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Paper Models
Miscellaneous

Author: Lutz Pietschker
Version: 2010-12-31

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General Information

This is a collection of other small models that do not warrant their own gallery page:

Picture Gallery

(Click image to show it in large size in a new window.)

"Mir stürzet ab!" (untranslatable Swabian pun) is a satiric model based on the last days of the Russian Mir space station which fell apart before it even crashed. No damage was done to people or things (with the exception of Mir itself), but faith into engineering excellence suffered somewhat.
The model is not much to look at from the other sides. It is pre-punched and can be assembled easily and without glue. The black rod to the right is the handle that rotates the astronaut.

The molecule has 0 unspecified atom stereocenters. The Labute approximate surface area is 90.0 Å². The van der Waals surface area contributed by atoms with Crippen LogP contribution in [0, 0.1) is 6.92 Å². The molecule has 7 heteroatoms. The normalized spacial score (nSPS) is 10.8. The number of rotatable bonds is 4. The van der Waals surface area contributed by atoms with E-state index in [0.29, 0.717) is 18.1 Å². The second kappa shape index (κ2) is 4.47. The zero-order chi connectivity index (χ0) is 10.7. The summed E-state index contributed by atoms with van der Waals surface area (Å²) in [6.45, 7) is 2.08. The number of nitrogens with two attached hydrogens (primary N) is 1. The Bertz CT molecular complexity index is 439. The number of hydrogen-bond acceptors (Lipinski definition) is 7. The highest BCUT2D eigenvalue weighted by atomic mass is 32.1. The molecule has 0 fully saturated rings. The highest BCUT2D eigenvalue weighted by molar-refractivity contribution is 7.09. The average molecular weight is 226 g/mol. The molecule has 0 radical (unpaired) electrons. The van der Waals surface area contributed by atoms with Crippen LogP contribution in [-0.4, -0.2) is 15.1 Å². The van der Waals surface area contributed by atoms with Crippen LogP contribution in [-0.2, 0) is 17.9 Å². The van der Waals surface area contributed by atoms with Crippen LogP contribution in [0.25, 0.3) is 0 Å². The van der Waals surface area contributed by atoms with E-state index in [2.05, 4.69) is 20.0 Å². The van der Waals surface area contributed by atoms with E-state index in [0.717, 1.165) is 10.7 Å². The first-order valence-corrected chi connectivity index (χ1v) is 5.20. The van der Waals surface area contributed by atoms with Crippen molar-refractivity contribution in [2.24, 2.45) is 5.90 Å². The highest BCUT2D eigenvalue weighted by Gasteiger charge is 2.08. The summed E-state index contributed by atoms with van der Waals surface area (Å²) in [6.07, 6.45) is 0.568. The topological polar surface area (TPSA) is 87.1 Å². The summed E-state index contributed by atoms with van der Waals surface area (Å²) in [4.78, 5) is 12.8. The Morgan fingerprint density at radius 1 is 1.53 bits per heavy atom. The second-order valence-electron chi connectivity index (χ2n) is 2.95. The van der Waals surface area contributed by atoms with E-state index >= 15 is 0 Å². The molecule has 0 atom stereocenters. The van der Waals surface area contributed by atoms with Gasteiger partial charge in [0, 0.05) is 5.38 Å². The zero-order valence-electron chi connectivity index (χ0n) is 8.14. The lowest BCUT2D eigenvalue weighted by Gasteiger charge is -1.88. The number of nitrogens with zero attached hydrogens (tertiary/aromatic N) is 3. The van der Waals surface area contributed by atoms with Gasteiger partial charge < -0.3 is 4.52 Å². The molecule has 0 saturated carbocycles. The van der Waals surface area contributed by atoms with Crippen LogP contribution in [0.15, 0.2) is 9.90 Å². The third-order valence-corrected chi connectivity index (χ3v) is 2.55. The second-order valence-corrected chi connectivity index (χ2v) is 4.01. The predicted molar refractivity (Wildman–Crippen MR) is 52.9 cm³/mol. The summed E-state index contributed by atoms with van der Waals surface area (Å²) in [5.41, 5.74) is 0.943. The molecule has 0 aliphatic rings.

Villa Bärenfett, a postcard model of a Karl May memorial building. Nice and easy holiday fun for days that are too bad (or too hot) to do anything else.
This is a little model of a pigeonry from south-western France. It is one of a series of similar models by that publisher that show such pigeonrys from all over southern France.
The first picture shows the original tower as it stands in Saint Paul. The model is pretty accurate, with good graphic detail, a pleasure to look at. A similar view of the model is below.

(Pigeonnier Saint Paul Cap de Joux, published by Piroux, 1:100, 7.5x9x10 cm, postcard-style model equivalent to 1 sheet A4)